The first time Travis Hunt and Stephen Simpson planned their wedding, they settled on having the celebration in Maryland, the closest state at the time that allowed same-sex marriage.
But a federal judge's decision last May to strike down Pennsylvania's ban threw an unexpected wrench into the couple's plans.
"When it became legal [in Pennsylvania], we just canceled everything," says Hunt, noting that the couple and many family members live in Pennsylvania. They began planning their upcoming May wedding essentially from scratch, finding new venues and vendors closer to their home just east of the city.
Though Hunt, 32, and Simpson, 42, were excited at the opportunity to become legally married in their home state, they planned their wedding to ensure that vendors wouldn't be surprised to find a gay couple. Because even as same-sex marriage gains traction in the courts of law and public opinion, most Pennsylvanians who don't live in Allegheny or Philadelphia counties still don't enjoy protection from discrimination on the basis of sexual orientation.
"The whole process is just coming out of the closet every single time," Hunt says of the conversations he's had with vendors. He explains that on first contact, he hopes to leave a voicemail explaining what they're looking for, and that they're a gay couple. That way "if they don't get back to us [...] we just move on to the next name on the list.
"The good thing about living in Pittsburgh is that it's actually a pretty gay-friendly city."
Many in the local wedding industry say the vast majority of businesses are happy to work for same-sex couples. Still, "there are some vendors who just don't want to deal with it," says Erin Calvimontes, a wedding planner and owner of Divine Celebrations who helped plan Hunt and Simpson's wedding.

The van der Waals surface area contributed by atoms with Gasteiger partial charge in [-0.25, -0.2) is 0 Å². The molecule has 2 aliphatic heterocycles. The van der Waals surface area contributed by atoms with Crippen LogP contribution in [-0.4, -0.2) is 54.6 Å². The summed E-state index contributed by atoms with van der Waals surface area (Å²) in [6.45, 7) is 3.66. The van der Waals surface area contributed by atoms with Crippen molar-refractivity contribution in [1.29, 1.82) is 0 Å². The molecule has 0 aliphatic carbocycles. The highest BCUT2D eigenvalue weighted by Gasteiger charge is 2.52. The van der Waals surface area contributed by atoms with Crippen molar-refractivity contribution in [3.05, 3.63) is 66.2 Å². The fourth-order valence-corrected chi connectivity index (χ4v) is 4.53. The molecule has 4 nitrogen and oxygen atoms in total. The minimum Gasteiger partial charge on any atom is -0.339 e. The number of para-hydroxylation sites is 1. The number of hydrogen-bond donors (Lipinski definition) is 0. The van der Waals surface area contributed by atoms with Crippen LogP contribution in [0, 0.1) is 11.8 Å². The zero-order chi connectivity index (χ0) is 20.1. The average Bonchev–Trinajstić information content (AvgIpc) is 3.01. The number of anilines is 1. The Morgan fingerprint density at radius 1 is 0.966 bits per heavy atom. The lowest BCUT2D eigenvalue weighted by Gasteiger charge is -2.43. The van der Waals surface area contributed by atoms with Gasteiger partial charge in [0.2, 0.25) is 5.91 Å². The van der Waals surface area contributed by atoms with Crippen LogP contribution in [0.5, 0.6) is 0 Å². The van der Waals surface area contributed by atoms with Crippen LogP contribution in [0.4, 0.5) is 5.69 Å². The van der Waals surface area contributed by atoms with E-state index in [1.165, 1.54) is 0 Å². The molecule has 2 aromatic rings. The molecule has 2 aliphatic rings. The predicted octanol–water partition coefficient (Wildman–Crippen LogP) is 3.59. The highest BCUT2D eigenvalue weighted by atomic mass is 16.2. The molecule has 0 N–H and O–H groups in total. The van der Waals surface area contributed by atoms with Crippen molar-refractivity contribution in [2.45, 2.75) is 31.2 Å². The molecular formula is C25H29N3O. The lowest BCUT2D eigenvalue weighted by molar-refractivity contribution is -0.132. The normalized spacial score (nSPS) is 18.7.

Her website lists her as a "Certified Gay Wedding Specialist," a certification that came through an online course designed to promote tolerance in the wedding-planning process. Calvimontes says she vets the businesses she works with "so [couples] don't have to come out of the closet every time they talk to a vendor."
She also produced and coordinated two installments of the "Celebrate Marriage Equality Wedding Showcase," an event held at the Heinz History Center designed to give same-sex couples a friendly environment to meet vendors excited to serve the LGBT community.
Maura Minteer, director of the events department at Heinz, explains that she was interested in hosting the showcase two weeks after the marriage ban was struck down to "get the word out quickly that we were embracing the change in the law."
But she isn't convinced they'll need to do it again. "In a way it's saying, 'You guys are still different,' where I would almost rather say, 'We embrace all; here's the show.'"
Marriage equality is finding its way into more traditional venues, too.
Randy Bush, senior pastor for East Liberty Presbyterian Church, says that one-third of the church's marriages next year will be for same-sex couples. He adds that church membership grew 9 percent last year — something he attributes to the church's inclusive stance on LGBT issues.
"When I've done these services, it's interesting to me and gratifying that the people who are witnessing this are adjusting their own internal vocabulary around weddings," Bush says.
Asked why he thought so many same-sex couples were electing to get married in his church, Bush says it's been a long time coming. "Frankly, it's just catching up on the backlog."